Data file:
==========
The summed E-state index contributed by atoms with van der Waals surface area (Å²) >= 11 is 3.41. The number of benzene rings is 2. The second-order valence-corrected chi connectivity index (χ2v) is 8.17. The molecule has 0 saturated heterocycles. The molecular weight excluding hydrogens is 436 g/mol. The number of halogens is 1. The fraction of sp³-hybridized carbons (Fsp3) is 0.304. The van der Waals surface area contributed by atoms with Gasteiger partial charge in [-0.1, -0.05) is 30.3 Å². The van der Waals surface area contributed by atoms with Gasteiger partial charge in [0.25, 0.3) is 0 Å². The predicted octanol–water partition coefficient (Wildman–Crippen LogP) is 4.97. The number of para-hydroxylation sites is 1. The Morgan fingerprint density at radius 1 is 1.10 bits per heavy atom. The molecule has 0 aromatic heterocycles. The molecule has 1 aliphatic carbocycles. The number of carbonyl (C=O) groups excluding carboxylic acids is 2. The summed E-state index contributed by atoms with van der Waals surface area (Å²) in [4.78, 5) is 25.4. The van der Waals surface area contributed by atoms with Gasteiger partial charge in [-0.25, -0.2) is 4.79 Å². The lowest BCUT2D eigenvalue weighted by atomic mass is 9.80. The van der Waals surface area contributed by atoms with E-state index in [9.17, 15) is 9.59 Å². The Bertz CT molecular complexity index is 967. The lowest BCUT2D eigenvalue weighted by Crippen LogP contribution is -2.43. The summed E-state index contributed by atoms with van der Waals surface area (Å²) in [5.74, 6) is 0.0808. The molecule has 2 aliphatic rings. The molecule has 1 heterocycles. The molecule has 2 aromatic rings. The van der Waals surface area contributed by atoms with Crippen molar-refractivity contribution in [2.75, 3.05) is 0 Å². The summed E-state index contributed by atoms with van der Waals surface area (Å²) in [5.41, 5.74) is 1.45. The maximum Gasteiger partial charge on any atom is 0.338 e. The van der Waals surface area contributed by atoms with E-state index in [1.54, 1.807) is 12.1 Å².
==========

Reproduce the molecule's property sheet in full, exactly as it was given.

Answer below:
The summed E-state index contributed by atoms with van der Waals surface area (Å²) >= 11 is 3.41. The number of benzene rings is 2. The second-order valence-corrected chi connectivity index (χ2v) is 8.17. The molecule has 0 saturated heterocycles. The molecular weight excluding hydrogens is 436 g/mol. The number of halogens is 1. The fraction of sp³-hybridized carbons (Fsp3) is 0.304. The van der Waals surface area contributed by atoms with Gasteiger partial charge in [-0.1, -0.05) is 30.3 Å². The van der Waals surface area contributed by atoms with Gasteiger partial charge in [0.25, 0.3) is 0 Å². The predicted octanol–water partition coefficient (Wildman–Crippen LogP) is 4.97. The number of para-hydroxylation sites is 1. The Morgan fingerprint density at radius 1 is 1.10 bits per heavy atom. The molecule has 0 aromatic heterocycles. The molecule has 1 aliphatic carbocycles. The number of carbonyl (C=O) groups excluding carboxylic acids is 2. The summed E-state index contributed by atoms with van der Waals surface area (Å²) in [4.78, 5) is 25.4. The van der Waals surface area contributed by atoms with Gasteiger partial charge in [-0.25, -0.2) is 4.79 Å². The lowest BCUT2D eigenvalue weighted by atomic mass is 9.80. The van der Waals surface area contributed by atoms with E-state index in [9.17, 15) is 9.59 Å². The Bertz CT molecular complexity index is 967. The lowest BCUT2D eigenvalue weighted by Crippen LogP contribution is -2.43. The summed E-state index contributed by atoms with van der Waals surface area (Å²) in [5.74, 6) is 0.0808. The molecule has 2 aliphatic rings. The molecule has 1 heterocycles. The molecule has 2 aromatic rings. The van der Waals surface area contributed by atoms with Crippen molar-refractivity contribution in [2.75, 3.05) is 0 Å². The summed E-state index contributed by atoms with van der Waals surface area (Å²) in [5.41, 5.74) is 1.45. The maximum Gasteiger partial charge on any atom is 0.338 e. The van der Waals surface area contributed by atoms with E-state index in [1.54, 1.807) is 12.1 Å².